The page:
The Face Stealer by Robert Scott-Norton

The Face Stealer by Robert Scott-NortonPartway between police procedural and conspiracy horror, this novel provides plenty of unknown to fear without sacrificing a solid basis of reality.

When Max Harding’s wife, Cindy, finds out he is having an affair and attacks him, he thinks his day can’t get any worse; until the police arrive to question him about the death of his mistress, found beneath Southport Pier without a face. The evidence seems damning, but as more faceless figures, these very much alive, attempt to kill anyone connected to the investigation, Max, Cindy, and Detective Inspector Payne, the lead officer, find themselves both hunted and hunter.

Scott-Norton skilfully balances the overlapping narratives, providing both the sense of wide-scale official interest that hordes of blank-faced assassins would bring with the visceral immersion of an ordinary citizen fleeing incomprehensible events.

The incomprehensibility is similarly well-handled. As the novel proceeds, the reader is given enough information to progress towards understanding whilst never having the whole picture placed in front of them.

Scott-Norton’s third thread is technology somewhere between an article from a bleeding-edge magazine and the scientific end of the Mythos. Combining connections to existing technology with the aims of an inhuman mind, he creates a powerful agent of conflict that doesn’t surrender plausibility.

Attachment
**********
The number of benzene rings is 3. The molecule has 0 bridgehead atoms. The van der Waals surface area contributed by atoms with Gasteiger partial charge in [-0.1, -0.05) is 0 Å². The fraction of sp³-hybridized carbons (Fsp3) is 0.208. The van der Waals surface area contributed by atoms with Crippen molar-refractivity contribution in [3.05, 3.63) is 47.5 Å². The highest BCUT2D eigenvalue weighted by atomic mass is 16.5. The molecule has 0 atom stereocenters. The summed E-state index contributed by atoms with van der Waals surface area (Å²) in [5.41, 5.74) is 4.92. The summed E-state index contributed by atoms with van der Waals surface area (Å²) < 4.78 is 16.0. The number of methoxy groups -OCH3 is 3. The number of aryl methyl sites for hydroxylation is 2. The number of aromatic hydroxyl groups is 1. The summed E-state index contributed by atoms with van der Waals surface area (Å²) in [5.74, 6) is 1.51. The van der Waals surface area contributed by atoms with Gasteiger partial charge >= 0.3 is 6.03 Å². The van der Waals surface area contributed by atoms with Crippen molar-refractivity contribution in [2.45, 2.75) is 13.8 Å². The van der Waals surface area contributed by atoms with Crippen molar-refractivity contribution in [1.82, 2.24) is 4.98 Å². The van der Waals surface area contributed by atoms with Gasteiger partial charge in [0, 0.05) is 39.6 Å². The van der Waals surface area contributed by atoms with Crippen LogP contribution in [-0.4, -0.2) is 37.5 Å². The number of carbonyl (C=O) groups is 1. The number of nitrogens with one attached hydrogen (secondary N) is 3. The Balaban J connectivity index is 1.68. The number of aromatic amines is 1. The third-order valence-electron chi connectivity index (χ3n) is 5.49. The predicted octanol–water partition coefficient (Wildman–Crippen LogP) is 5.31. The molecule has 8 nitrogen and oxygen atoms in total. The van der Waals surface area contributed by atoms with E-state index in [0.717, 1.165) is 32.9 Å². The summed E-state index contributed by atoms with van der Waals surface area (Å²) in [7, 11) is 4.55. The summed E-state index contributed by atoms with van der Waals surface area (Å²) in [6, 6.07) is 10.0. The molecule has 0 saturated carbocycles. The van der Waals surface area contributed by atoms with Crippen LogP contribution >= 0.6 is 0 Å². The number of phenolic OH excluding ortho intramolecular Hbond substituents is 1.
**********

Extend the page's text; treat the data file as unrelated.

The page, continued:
Where this book might stretch some reader’s credulity is in the overall scale of the conspiracy. While there could be explanations for how the conspiracy set up certain wide-scale situations, they are not provided. Depending on the reader’s feelings, this will either strengthen the mystery or weaken the chain of revelations that have led from the mundane world to faceless assassins.

Max is a solid protagonist. Intelligent but possessing neither specialist skills nor uncommon knowledge, he forms a good balance between not breezing past revelations and not causing the reader to curse his lack of reasoning.

Despite serving the role of social order, DI Payne is not relegated to it. Neither a jobsworth nor a maverick, he struggles with both personal issues and choosing when to make a stand without enough information.

However, unlike the other two viewpoints, Cindy is less accessible. Physically abusive and clearly involved in something unpleasant – yet lacking a strong inner monologue – her attempts to resolve the problems she faces provide the reader with more evidence of what might be going on but less reason to care if she succeeds. While some insight does come later in the novel, it might be too late.

Overall, I enjoyed this novel greatly. I recommend it to readers who enjoy conspiracy theories or modern-day thrillers.

I received a free copy from the author with no obligation to review.


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